Will all organisms with the same 3 nucleotide sequence in the codon produce the same exact same amino acid. I read that the three nucleotide sequence will code for a particular amino acid. I did not understand if that is the case across organisms. Can someone explain this in simple terms.
Although the answer to this question may be found in Mitochondrial Genetic code, because that answer is primarily about mitochondrial genetic codes, I shall give a more directed answer here.
Because the same genetic code that was elucidated in bacteria was found to apply to higher eukaryotes, it was initially assumed that the genetic code was universal, and was referred to as such. Subsequently it was discovered that mitochondria did not generally employ this ‘universal’ code, which is now usually referred to as the ‘standard’ code — indeed different mitochondrial codes were found in different organisms.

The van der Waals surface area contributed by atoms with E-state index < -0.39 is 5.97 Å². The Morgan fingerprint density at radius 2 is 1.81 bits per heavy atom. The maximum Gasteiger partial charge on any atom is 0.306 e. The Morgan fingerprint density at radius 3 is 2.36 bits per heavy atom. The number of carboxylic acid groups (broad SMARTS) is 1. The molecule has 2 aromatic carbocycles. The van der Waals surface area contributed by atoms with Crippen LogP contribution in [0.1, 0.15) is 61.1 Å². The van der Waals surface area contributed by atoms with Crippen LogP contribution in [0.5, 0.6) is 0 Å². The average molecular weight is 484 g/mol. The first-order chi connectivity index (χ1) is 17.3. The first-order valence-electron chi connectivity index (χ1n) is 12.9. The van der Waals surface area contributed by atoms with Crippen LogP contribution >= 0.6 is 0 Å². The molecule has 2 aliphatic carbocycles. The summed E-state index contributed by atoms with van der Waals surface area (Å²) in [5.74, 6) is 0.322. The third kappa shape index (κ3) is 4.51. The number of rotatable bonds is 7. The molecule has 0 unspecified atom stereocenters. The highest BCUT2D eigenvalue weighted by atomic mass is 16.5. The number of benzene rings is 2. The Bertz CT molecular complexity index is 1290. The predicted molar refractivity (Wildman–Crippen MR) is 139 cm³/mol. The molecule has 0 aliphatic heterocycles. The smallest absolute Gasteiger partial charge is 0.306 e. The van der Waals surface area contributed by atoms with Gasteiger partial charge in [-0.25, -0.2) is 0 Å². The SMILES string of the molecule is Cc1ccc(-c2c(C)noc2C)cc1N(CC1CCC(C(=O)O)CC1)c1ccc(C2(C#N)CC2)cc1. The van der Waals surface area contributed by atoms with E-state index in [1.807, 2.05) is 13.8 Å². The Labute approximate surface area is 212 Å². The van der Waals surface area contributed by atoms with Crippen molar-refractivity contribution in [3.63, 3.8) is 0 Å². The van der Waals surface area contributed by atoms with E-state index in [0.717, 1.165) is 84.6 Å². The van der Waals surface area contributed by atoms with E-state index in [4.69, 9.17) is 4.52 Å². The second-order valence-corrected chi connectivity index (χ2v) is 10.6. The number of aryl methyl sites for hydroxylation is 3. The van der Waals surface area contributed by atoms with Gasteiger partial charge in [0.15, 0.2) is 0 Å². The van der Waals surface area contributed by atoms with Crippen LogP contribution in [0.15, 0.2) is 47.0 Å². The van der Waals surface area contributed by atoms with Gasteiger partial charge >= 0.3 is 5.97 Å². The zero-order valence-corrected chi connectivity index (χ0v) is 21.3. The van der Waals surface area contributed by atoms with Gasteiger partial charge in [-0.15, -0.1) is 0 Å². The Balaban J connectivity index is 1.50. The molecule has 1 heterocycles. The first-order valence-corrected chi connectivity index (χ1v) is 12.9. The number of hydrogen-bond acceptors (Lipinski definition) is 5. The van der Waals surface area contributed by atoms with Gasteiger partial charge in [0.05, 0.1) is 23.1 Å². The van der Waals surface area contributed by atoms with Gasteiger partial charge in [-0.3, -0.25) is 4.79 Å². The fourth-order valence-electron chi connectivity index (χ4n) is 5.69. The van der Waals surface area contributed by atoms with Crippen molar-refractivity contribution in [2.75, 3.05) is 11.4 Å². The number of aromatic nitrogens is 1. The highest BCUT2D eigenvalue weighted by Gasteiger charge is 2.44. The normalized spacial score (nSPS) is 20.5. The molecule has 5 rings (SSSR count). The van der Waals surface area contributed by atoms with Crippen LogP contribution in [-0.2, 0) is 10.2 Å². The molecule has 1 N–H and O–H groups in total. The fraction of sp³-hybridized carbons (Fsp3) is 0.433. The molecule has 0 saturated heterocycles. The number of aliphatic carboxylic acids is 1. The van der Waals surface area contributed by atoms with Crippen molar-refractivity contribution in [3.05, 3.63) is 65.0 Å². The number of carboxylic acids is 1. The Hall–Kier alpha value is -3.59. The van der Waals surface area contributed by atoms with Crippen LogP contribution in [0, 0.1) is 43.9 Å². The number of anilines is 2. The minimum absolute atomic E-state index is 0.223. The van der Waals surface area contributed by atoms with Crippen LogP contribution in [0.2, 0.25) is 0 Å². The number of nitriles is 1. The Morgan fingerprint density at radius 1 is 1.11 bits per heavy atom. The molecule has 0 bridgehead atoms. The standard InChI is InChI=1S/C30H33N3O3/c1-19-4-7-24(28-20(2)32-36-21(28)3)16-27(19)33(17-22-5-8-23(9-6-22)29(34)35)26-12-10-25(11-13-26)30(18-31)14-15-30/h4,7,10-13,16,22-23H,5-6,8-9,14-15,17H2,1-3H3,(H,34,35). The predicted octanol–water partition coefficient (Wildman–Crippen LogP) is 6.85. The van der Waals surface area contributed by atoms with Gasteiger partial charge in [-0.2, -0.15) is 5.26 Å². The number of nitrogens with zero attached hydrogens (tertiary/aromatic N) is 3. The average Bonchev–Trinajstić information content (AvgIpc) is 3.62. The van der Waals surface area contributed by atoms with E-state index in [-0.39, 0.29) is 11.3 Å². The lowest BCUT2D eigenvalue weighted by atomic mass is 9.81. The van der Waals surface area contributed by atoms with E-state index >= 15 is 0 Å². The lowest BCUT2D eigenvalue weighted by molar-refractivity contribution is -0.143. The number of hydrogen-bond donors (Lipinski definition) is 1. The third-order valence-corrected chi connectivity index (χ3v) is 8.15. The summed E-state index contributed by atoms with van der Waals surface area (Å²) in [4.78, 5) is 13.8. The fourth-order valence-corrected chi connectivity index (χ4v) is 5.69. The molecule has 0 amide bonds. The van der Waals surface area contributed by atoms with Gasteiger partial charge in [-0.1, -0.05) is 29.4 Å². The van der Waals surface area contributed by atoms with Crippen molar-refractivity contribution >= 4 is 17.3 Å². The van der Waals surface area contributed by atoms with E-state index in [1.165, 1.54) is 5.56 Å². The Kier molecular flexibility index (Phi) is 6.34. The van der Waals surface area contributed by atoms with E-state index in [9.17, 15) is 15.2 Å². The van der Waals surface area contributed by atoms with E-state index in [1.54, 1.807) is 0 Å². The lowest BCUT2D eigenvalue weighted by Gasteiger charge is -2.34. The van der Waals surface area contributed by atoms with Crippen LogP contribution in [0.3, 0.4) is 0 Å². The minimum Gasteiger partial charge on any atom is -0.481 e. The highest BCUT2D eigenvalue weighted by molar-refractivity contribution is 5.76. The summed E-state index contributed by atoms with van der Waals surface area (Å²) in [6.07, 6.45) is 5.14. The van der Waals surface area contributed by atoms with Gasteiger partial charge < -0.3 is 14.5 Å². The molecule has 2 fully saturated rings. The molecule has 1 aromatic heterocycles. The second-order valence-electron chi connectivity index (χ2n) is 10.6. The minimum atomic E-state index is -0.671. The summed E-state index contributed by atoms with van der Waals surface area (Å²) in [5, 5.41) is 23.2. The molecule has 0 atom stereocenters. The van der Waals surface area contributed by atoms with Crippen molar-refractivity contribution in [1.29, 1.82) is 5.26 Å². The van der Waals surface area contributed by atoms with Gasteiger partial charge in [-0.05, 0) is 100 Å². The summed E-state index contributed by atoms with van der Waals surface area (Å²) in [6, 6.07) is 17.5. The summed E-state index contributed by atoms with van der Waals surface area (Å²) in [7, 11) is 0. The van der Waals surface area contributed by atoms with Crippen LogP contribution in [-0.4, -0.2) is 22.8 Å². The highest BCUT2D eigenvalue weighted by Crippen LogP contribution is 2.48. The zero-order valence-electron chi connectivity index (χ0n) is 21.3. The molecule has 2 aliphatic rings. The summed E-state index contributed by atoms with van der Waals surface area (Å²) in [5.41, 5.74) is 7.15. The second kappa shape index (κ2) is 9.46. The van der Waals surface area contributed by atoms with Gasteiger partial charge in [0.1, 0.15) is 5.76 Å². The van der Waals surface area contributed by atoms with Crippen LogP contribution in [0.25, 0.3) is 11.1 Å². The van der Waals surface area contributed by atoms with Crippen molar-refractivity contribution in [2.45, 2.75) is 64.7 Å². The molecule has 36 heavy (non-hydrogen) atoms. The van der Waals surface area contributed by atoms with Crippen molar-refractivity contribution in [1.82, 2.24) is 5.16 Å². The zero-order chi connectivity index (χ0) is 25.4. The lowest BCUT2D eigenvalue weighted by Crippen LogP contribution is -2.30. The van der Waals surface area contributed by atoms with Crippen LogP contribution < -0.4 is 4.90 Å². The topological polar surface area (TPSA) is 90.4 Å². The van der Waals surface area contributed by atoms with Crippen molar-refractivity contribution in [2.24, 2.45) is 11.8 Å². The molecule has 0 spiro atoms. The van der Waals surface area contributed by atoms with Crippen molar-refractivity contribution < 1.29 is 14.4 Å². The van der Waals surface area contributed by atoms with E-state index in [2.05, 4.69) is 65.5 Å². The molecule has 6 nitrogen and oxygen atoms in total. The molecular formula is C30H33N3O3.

However the question seems to be more concerned with the genetic codes of bacteria and the nuclear genetic codes of eukaryotes. Here also there are deviations from the standard genetic code, which can be found listed either on this Wikipedia page or at NCBI.
Below are some examples from the NCBI list (where references may be found) with the standard coding in parentheses:
Mycoplasma UGA Trp (Ter) Ciliates, Dasycladacean and Hexamita UAA Gln (Ter) UAG Gln (Ter) Euplotidae UGA Cys (Ter) Candidate Division SR1, Gracilibacteria UGA Gly (Ter) Pachysolen tannophilus CUG Ala (Leu)